Charlie Pierce speaks during a forum for borough mayoral candidates last month. (Photo by Will Morrow/Peninsula Clarion)

Charlie Pierce speaks during a forum for borough mayoral candidates last month. (Photo by Will Morrow/Peninsula Clarion)

Pierce, Hutchings headed to runoff

Charlie Pierce and Linda Hutchings are headed to a runoff election in the race for Kenai Peninsula Borough mayor, according to unofficial results of Tuesday’s election.

Not counting absentee ballots, Pierce emerged in the lead after the polls closed Tuesday night, leading Hutchings and Dale Bagley for the seat. The unofficial rsults show Pierce taking about 39 percent of the vote, Hutchings with about 31 percent and Bagley with about 28 percent.

The runoff election will be Oct. 24.

Hutchings carried the majority in the city of Homer and the surrounding areas, while Pierce carried most of the central peninsula and the unincorporated communities. Bagley carried Soldotna, Seldovia and Seward and a few other areas.

Under borough code, the winner of the mayoral race has to receive at least 50 percent of the popular vote to win outright. Otherwise, the two top candidates will face off in a runoff election.

The winner of the runoff election will replace outgoing mayor Mike Navarre, who reached the two-term limit this fall. Navarre has been mayor since 2011 and previously served as borough mayor from 1996–1999.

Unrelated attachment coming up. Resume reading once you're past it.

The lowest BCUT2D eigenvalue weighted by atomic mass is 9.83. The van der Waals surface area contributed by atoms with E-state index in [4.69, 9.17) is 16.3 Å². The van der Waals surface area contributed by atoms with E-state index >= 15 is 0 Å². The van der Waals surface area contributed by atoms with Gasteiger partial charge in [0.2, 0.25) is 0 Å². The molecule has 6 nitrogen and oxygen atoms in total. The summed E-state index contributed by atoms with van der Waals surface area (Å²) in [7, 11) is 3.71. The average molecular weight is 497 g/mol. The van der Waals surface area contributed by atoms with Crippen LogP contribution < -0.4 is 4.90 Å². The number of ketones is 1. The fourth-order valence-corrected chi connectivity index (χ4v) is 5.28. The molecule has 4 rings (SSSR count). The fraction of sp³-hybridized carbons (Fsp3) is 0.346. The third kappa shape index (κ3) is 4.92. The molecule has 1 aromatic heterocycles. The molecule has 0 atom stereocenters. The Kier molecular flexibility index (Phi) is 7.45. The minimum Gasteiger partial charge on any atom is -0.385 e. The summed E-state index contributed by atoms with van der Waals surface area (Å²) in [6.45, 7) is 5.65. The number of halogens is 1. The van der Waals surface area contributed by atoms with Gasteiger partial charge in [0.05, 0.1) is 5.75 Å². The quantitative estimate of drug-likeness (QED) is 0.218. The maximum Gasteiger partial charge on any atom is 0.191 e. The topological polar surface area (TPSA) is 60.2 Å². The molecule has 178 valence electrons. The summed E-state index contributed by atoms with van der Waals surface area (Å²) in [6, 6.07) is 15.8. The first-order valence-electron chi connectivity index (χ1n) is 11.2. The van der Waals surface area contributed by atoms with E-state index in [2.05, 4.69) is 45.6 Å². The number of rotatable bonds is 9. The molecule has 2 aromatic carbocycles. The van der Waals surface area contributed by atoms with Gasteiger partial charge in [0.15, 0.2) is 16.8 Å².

Pierce said he was hoping to win more than 50 percent of the vote and avoid a runoff, but was happy with the support he’d received throughout the race. He said he was ready for a runoff.

“I’m very, very committed and my team is very, very committed to go out and to talk about the issues and to bring some focus to this election,” he said. “A lot of folks got out and voiced their wills tonight and that’s one of the wonderful things that we should never take for granted, the ability to vote.”

Bagley said he was still waiting for the absentee votes to be counted but that it wasn’t likely to make too much of a difference. A current member of the Kenai Peninsula Borough Assembly, he still has two years on his term representing District 4 and said there is still work to do.

Hutchings couldn’t be reached Tuesday night.

Kenai voter Greg Daniels said the borough mayoral race was the most important for him — he voted for Dale Bagley, he said.

“Charlie Pierce is a little too conservative, and Hutchings doesn’t have much experience, “ he said. “…Dale Bagley has been there twice — he knows how to run things. I think I lean toward experience, and I’m somewhat moderate.”

Political experience was also a factor for Kenai voter Arnold Wagaman, but in the opposite way.

“Dale Bagley had it once — let’s see what the other guy can do,” Wagaman said. “… I know he (Charlie Pierce) has good management skills, otherwise he wouldn’t be with the gas company. It’s one thing to have good ideas, but it’s another to be able to manage.”

Assembly President Kelly Cooper said she hoped the race would come out clear and avoid the cost of a runoff.

“If we have a runoff in the mayoral race, that’s a lot of money we have to spend — (about) $95,000,” she said.

Homer resident Floyd Seekins chose Pierce for borough mayor, citing his conservative values as well. He said he’s confident Pierce will be able to tackle the borough’s issues and come up with solutions for them.